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Cloning Hollywood

Despite the occasional original script, most Hindi films borrow heavily from Hollywood flicks. KANCHANA BANERJEE wonders why.

CREATIVITY in Bollywood is in trouble. Creativity is currently all about hiding one's sources. Unfortunately, the sources aren't hidden any more.

Television has dealt a body blow to Hindi films by airing the Hollywood films that producers and directors in Bollywood snitch from. Thus bringing plagiarism into the open where, leave alone experienced film buffs, even school and college students can track down every Hindi film to at least three Hollywood films. And no, they aren't buying the fact that all similarities are purely coincidental.

What's even worse is that they aren't even buying tickets anymore. The industry's losses for the last year was over Rs 100 crore.

Despite the string of duds at the box office, there's a whole school of thought upholding remakes, that is encapsulated in Mahesh Bhatt's expostulation, "It's only entertainment, for God's sake, not some high art to be worshipped with incense sticks and hymns. Films aren't about creativity, originality or vision. They are about entertaining audiences across the board."

Followers of this school move about brazenly with Hollywood VCDs tucked under their arm and often go to actors saying that the introductory scene is ready and switch on the VCD player. Kalpana Lajmi, renowned director, says, "Sometimes the regurgitation is so literal that it's difficult to digest.

"Meet John Doe" was remade in Hindi as "Main Azad Hoon". Since the original was shot in the cold climes of the United States, John Doe wore an overcoat. The hero in the Indian film (Amitabh Bachchan) also had to sport an overcoat, while playing a homeless destitute on the streets of Mumbai!"

The justification for this school is that there aren't enough good writers in the industry and that Bollywood doesn't invest in good scriptwriters.

Vikram Bhatt, director of films like "Raaz" ("What Lies Beneath"), "Kasoor" ("Jagged Edge") and many others that have been attributed to Hollywood films, says, "I'll never forget what Mahesh Bhatt said. If you hide the source, you're a genius." He goes on quote the latter: "There's no such thing as originality in the creative sphere. Mozart copied tunes from his archrival Salieri; Martin Scorsese did a remake of J. Thompson Lee's `Cape Fear' and Spielberg's background score for `Raiders of the Lost Ark' is virtually copied from Tchaikovsky composition. When you begin creating a work, you look around for inspiration — a real life character, a sound, a tune or something that stirs you, something that you wish to replicate. If the Indian market begins to invest in writers, more people will see it as a career option and you'll have fresh ideas rolling in.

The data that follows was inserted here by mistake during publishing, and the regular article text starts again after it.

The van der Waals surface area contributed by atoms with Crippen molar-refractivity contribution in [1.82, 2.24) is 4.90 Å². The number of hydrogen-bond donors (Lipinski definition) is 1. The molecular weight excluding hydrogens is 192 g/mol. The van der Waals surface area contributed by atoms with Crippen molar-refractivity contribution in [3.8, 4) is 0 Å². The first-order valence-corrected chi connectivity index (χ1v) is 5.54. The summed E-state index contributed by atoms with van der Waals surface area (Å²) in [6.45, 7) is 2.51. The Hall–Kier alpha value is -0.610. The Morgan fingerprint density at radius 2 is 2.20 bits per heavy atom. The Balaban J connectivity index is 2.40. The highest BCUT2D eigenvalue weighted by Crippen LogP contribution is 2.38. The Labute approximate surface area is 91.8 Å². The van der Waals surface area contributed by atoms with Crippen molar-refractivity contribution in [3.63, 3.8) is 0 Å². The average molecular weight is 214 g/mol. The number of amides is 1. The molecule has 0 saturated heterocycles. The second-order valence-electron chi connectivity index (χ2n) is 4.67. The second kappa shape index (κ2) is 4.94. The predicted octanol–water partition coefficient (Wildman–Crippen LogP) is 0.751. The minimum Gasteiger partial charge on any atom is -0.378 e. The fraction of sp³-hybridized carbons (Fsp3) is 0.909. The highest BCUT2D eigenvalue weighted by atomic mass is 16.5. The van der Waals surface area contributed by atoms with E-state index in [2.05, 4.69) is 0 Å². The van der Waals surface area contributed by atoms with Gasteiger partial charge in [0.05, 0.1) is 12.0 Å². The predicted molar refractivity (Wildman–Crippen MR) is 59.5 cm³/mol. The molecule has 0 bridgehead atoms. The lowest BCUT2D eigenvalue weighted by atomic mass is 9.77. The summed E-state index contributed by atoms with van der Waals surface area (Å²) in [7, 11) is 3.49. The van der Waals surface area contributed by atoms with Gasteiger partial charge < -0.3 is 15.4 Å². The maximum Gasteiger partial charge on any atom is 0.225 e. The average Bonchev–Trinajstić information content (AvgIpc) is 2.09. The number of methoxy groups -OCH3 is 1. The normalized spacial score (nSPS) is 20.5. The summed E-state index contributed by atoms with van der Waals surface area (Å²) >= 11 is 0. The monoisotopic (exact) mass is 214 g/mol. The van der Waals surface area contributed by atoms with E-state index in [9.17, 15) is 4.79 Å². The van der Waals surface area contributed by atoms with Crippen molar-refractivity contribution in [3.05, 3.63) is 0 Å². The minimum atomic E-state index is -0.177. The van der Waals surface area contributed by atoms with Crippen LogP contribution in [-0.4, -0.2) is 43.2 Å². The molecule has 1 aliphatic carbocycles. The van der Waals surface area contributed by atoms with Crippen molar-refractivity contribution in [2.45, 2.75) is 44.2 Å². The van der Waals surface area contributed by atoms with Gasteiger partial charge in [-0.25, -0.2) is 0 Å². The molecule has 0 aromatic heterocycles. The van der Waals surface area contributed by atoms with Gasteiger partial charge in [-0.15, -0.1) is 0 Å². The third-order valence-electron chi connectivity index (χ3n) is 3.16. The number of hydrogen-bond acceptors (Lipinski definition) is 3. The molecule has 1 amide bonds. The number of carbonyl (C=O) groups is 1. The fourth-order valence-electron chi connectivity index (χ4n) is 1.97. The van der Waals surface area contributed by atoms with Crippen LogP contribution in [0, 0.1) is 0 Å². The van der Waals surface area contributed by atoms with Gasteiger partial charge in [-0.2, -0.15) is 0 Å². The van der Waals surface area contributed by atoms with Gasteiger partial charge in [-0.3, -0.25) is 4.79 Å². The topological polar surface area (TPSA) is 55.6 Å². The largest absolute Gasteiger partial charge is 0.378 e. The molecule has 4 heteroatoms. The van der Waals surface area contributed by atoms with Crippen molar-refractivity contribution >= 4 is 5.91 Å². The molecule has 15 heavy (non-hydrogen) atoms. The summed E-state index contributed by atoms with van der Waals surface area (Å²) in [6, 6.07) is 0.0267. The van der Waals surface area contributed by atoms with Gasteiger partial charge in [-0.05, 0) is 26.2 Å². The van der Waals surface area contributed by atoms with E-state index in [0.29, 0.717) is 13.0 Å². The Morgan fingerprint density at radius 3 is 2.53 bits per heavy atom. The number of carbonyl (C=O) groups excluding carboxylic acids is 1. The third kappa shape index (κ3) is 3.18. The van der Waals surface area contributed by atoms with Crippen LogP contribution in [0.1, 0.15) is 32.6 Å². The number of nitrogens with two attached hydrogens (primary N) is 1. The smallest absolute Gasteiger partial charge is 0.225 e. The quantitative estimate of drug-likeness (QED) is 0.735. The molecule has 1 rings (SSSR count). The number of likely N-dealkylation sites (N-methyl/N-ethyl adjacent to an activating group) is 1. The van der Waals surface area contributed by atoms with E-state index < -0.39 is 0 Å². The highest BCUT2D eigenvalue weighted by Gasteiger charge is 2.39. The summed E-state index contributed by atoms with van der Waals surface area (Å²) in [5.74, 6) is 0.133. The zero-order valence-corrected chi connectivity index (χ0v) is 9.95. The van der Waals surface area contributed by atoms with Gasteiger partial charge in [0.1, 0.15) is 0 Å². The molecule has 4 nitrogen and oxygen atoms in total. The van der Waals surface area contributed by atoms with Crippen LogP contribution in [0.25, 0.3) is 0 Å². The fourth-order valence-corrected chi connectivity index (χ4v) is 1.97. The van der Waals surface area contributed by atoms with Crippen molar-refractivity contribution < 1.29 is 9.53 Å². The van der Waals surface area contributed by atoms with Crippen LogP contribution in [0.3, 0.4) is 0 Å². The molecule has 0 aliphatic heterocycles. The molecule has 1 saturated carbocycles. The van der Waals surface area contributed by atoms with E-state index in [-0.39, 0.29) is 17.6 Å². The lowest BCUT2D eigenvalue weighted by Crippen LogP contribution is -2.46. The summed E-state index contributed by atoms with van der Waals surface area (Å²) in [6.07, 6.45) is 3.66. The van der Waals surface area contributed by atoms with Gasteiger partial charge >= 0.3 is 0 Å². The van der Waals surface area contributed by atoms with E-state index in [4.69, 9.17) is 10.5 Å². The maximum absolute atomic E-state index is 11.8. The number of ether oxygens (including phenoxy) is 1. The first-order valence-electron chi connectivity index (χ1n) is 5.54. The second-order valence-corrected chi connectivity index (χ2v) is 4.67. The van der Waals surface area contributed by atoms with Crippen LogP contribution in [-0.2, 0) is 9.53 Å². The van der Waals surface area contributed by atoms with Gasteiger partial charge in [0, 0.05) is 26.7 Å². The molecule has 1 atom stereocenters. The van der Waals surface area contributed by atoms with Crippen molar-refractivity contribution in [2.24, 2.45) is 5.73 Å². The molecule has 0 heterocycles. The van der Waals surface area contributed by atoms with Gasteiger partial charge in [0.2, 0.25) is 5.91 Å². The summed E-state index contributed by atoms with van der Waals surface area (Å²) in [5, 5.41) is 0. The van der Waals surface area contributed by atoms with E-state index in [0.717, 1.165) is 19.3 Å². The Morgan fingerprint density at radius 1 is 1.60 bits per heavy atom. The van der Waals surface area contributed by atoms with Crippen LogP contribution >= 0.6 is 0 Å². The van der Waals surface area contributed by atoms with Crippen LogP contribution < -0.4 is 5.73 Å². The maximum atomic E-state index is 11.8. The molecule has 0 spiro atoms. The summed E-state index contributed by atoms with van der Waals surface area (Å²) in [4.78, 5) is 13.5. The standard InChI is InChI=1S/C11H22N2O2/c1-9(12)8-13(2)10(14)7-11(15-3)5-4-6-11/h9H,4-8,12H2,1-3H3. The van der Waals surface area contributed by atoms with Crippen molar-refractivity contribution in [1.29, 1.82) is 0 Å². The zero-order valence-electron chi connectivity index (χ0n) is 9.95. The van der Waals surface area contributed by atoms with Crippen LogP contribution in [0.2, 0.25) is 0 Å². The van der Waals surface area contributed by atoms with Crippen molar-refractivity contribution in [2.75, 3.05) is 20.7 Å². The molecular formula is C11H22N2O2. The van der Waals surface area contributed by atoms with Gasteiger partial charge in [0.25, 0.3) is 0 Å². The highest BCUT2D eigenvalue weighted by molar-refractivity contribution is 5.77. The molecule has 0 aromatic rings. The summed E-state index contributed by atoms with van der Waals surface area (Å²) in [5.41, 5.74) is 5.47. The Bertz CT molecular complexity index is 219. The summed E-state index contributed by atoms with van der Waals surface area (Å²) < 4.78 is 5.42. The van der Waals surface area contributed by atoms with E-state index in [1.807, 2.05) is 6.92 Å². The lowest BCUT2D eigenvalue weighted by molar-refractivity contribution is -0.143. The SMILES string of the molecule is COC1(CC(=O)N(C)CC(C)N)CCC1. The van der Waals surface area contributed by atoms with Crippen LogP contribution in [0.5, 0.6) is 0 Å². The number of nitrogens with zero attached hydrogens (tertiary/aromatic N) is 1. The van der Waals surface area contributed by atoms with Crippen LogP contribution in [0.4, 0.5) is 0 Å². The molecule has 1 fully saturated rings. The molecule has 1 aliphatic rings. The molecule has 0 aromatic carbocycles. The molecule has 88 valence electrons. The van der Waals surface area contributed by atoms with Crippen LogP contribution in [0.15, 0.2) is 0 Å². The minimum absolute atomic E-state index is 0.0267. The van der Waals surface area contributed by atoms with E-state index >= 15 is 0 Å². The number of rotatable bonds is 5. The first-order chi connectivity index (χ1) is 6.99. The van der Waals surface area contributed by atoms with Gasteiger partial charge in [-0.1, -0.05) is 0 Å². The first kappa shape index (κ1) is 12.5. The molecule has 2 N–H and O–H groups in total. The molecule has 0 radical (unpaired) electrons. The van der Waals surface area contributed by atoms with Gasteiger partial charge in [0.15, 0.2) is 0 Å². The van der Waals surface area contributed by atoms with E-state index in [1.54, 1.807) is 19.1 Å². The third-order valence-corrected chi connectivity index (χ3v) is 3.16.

"Till that happens, I would rather trust the process of reverse engineering (remaking a film) rather than doing something indigenous. Financially, I would be more secure knowing that a particular piece of work has already done well at the box office. And why just slam the cine industry. Copying is endemic everywhere in India. Our TV shows are adaptations of American programmes. We want their films, their cars, their planes, their diet cokes and also their attitude. The American way of life is creeping into our culture."

The other school of thought has directors and producers appalled by this trend. Amol Palekar, Kalpana Lajmi and many more scorn the excuse that there aren't good scripts or good Indian writers.

Their point: "It's insecurity that drives people to plagiarism and not lack of material. We have a plethora of fascinating literature. It's only blind faith that makes people believe that Hollywood is the last word in filmmaking. We neither read our classics nor do we keep in touch with our literature.

"We see only what stares us in the face and i.e. Hollywood with its gloss and glamour. Lack of vision is the next lacuna. We have lost our vision and guts to experiment. We only want to see on big screen what we have seen in video. New ideas are risky experiments. So all those who can make original films are home without any work".

It's common for filmmakers to blame the audience and say that the latter decides on trends. That's not true at all. The audience loves anything that's good, honest and fresh. If they didn't, then movies like "Chandi Bar", "Astitva", "Lagaan" and few others wouldn't have run to packed houses.

So originality works. But Bollywood filmmakers who swear by Hollywood remakes are yet to learn that.

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